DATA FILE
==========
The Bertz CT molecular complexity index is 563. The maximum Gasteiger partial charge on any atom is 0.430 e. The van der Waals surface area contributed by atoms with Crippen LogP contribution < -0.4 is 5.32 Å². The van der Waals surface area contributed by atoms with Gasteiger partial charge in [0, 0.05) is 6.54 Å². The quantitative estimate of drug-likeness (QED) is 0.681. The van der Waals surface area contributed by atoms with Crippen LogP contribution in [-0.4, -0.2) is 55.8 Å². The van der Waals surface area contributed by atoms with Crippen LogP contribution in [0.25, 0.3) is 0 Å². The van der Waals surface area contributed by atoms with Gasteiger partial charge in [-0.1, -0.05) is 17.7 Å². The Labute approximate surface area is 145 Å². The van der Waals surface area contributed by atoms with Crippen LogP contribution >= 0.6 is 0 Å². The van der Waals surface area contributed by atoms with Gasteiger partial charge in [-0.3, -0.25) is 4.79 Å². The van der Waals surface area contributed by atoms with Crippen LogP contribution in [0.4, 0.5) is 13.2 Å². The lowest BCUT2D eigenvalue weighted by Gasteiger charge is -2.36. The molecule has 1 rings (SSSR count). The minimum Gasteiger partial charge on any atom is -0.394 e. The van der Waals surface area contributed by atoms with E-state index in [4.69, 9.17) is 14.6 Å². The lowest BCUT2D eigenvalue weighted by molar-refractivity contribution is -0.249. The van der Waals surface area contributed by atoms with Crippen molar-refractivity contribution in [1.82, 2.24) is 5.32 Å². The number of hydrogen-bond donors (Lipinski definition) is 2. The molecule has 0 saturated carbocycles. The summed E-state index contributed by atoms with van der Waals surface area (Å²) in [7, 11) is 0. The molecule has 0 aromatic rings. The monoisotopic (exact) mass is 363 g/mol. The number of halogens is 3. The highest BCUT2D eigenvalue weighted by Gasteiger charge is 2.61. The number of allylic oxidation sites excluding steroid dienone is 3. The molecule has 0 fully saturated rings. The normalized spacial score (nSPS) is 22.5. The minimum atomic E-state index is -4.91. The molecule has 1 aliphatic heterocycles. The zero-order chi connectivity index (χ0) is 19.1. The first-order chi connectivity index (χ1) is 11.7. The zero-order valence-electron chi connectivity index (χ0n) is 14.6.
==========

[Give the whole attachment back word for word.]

The Bertz CT molecular complexity index is 563. The maximum Gasteiger partial charge on any atom is 0.430 e. The van der Waals surface area contributed by atoms with Crippen LogP contribution < -0.4 is 5.32 Å². The van der Waals surface area contributed by atoms with Gasteiger partial charge in [0, 0.05) is 6.54 Å². The quantitative estimate of drug-likeness (QED) is 0.681. The van der Waals surface area contributed by atoms with Crippen LogP contribution in [-0.4, -0.2) is 55.8 Å². The van der Waals surface area contributed by atoms with Crippen LogP contribution in [0.25, 0.3) is 0 Å². The van der Waals surface area contributed by atoms with Gasteiger partial charge in [-0.1, -0.05) is 17.7 Å². The Labute approximate surface area is 145 Å². The van der Waals surface area contributed by atoms with Crippen LogP contribution >= 0.6 is 0 Å². The van der Waals surface area contributed by atoms with Gasteiger partial charge in [-0.3, -0.25) is 4.79 Å². The van der Waals surface area contributed by atoms with Crippen LogP contribution in [0.4, 0.5) is 13.2 Å². The lowest BCUT2D eigenvalue weighted by Gasteiger charge is -2.36. The molecule has 1 rings (SSSR count). The minimum Gasteiger partial charge on any atom is -0.394 e. The van der Waals surface area contributed by atoms with E-state index in [4.69, 9.17) is 14.6 Å². The lowest BCUT2D eigenvalue weighted by molar-refractivity contribution is -0.249. The van der Waals surface area contributed by atoms with Crippen molar-refractivity contribution in [1.82, 2.24) is 5.32 Å². The number of hydrogen-bond donors (Lipinski definition) is 2. The molecule has 0 saturated carbocycles. The summed E-state index contributed by atoms with van der Waals surface area (Å²) in [7, 11) is 0. The molecule has 0 aromatic rings. The monoisotopic (exact) mass is 363 g/mol. The number of halogens is 3. The highest BCUT2D eigenvalue weighted by Gasteiger charge is 2.61. The number of allylic oxidation sites excluding steroid dienone is 3. The molecule has 0 fully saturated rings. The normalized spacial score (nSPS) is 22.5. The minimum atomic E-state index is -4.91. The molecule has 1 aliphatic heterocycles. The zero-order chi connectivity index (χ0) is 19.1. The first-order chi connectivity index (χ1) is 11.7. The zero-order valence-electron chi connectivity index (χ0n) is 14.6.